Volume 2 Issue 7
VOLUME 2 | ISSUE 8
Female Genital Mutilation & its Impact on African Women
Female genital mutilation or FGM is an inhumane procedure performed on girls as young as six years old in many African countries. This practice has been described as a “medical procedure” like male circumcision performed to adhere to “religious” conforms.
According to a report by UNICEF, at least 200 million girls and women alive today living in 31 countries have undergone FGM. The referenced map shows the countries that have the highest prevalence for conducting FGM.
Here is what happens. The young girls are carried into a room, often kicking and screaming
if they are old enough to understand what they are about to endure. They are held down by
family members and those assisting with the procedure. They are cut with a sharp object, usually a razor blade (like the one pictured) that has been rinsed with water and used from person to person. The child is given no anesthesia and is told the procedure is to “make a woman out of her” and to ensure she is not looked down upon as being less of a woman for not having the procedure. They are
cut with a sharp object, usually a razor blade (like the one pictured) that has been rinsed with water and used from person to person. The child is given no anesthesia and is told the procedure is to “make a woman out of her” and to ensure she is not looked down upon as being less of a woman for not having the procedure performed. She would be perceived as “unclean” to a man and undesirable.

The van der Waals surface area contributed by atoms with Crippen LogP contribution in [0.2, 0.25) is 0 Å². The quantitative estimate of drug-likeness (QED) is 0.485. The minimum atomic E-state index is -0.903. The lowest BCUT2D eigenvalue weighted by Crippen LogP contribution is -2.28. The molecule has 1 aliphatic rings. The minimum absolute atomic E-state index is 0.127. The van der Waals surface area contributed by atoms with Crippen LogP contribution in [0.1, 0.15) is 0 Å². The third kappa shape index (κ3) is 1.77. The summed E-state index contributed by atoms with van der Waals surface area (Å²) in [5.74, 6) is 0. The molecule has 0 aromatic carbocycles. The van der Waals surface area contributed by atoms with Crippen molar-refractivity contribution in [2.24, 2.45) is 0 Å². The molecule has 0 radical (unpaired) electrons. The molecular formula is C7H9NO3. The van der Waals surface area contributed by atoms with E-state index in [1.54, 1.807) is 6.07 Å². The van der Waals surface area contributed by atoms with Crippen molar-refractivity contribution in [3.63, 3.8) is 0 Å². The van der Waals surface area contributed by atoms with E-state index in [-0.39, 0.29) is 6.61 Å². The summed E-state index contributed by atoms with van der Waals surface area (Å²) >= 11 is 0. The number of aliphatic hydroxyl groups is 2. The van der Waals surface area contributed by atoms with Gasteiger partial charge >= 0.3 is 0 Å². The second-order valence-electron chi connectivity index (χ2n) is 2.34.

The World Health Organization (WHO) classified FGM into four broad categories in 1995 and again in 2007:
Type I: Partial or total removal of the clitoris and/or the prepuce
Type II: Partial or total removal of the clitoris and labia minora, with or without excision of the labia majora
Type III: Narrowing of the vaginal orifice by cutting and bringing together the labia minora and/or the labia majora to create a type of seal, with or without excision of the clitoris. In most instances, the cut edges of the labia are stitched together, which is referred to as ‘infibulation’
Type IV: All other harmful procedures to the female genitalia for non-medical purposes, for example: pricking, piercing, incising, scraping, and cauterization
The young girls who survived this procedure, who are now adults, still struggle with the effects from enduring such long and painful trauma. The openings that were left in their vaginal areas were small enough, not large enough, for urination and penetration, which in and of itself, remains exceedingly painful. They endure infections and scarring—internally and externally. The parts of our bodies that make us women were not just violated at such a young age, but butchered and unrecognizable.
I had the great pleasure of meeting a young Somalian woman who suffered from FGM at six years old. She is now ready to tell her story, and she is allowing FLuidity to co-author it. I can hardly wait for you to meet her. We hope her story will highlight the atrocities occurring in Africa and other countries. Young girls are losing their lives and their voices as a result of FGM. Education is key!
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